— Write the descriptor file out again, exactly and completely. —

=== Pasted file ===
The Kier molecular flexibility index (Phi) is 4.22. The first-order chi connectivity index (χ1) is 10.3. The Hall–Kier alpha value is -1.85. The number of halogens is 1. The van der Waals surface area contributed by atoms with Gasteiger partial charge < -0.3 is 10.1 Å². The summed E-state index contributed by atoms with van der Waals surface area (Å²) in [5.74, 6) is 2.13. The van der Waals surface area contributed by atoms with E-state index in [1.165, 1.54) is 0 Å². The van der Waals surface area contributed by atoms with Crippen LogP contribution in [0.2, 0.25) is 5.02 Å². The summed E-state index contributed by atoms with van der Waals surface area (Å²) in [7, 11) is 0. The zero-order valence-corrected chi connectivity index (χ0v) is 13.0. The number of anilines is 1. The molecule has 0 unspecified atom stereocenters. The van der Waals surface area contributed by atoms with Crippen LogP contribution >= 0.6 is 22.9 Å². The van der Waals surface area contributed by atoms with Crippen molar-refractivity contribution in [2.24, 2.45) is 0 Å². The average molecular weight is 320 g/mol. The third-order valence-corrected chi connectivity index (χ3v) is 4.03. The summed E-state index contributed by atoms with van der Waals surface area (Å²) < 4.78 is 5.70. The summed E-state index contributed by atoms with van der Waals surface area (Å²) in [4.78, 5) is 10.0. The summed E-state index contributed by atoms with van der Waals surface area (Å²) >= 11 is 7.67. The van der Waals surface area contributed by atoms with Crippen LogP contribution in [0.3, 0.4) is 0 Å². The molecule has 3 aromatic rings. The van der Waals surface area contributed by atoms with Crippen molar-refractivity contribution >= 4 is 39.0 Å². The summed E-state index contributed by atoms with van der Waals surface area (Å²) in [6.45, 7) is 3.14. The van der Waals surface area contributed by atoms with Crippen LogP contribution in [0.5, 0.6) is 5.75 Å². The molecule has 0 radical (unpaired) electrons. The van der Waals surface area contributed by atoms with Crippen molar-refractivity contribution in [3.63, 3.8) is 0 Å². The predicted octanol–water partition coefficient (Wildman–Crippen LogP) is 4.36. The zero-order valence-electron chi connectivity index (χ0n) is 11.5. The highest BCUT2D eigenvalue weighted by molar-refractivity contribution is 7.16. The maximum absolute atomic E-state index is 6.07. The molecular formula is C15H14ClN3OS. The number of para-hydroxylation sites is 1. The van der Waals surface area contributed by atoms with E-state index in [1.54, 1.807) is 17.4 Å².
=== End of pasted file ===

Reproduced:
The Kier molecular flexibility index (Phi) is 4.22. The first-order chi connectivity index (χ1) is 10.3. The Hall–Kier alpha value is -1.85. The number of halogens is 1. The van der Waals surface area contributed by atoms with Gasteiger partial charge < -0.3 is 10.1 Å². The summed E-state index contributed by atoms with van der Waals surface area (Å²) in [5.74, 6) is 2.13. The van der Waals surface area contributed by atoms with E-state index in [1.165, 1.54) is 0 Å². The van der Waals surface area contributed by atoms with Crippen LogP contribution in [0.2, 0.25) is 5.02 Å². The summed E-state index contributed by atoms with van der Waals surface area (Å²) in [7, 11) is 0. The zero-order valence-corrected chi connectivity index (χ0v) is 13.0. The number of anilines is 1. The molecule has 0 unspecified atom stereocenters. The van der Waals surface area contributed by atoms with Crippen LogP contribution >= 0.6 is 22.9 Å². The van der Waals surface area contributed by atoms with Crippen molar-refractivity contribution in [2.24, 2.45) is 0 Å². The average molecular weight is 320 g/mol. The third-order valence-corrected chi connectivity index (χ3v) is 4.03. The summed E-state index contributed by atoms with van der Waals surface area (Å²) < 4.78 is 5.70. The summed E-state index contributed by atoms with van der Waals surface area (Å²) in [4.78, 5) is 10.0. The summed E-state index contributed by atoms with van der Waals surface area (Å²) >= 11 is 7.67. The van der Waals surface area contributed by atoms with Crippen LogP contribution in [0.3, 0.4) is 0 Å². The molecule has 3 aromatic rings. The van der Waals surface area contributed by atoms with Crippen molar-refractivity contribution >= 4 is 39.0 Å². The summed E-state index contributed by atoms with van der Waals surface area (Å²) in [6.45, 7) is 3.14. The van der Waals surface area contributed by atoms with Crippen LogP contribution in [0.5, 0.6) is 5.75 Å². The molecule has 0 radical (unpaired) electrons. The van der Waals surface area contributed by atoms with Crippen molar-refractivity contribution in [3.63, 3.8) is 0 Å². The predicted octanol–water partition coefficient (Wildman–Crippen LogP) is 4.36. The zero-order valence-electron chi connectivity index (χ0n) is 11.5. The highest BCUT2D eigenvalue weighted by molar-refractivity contribution is 7.16. The maximum absolute atomic E-state index is 6.07. The molecular formula is C15H14ClN3OS. The number of para-hydroxylation sites is 1. The van der Waals surface area contributed by atoms with E-state index in [1.54, 1.807) is 17.4 Å².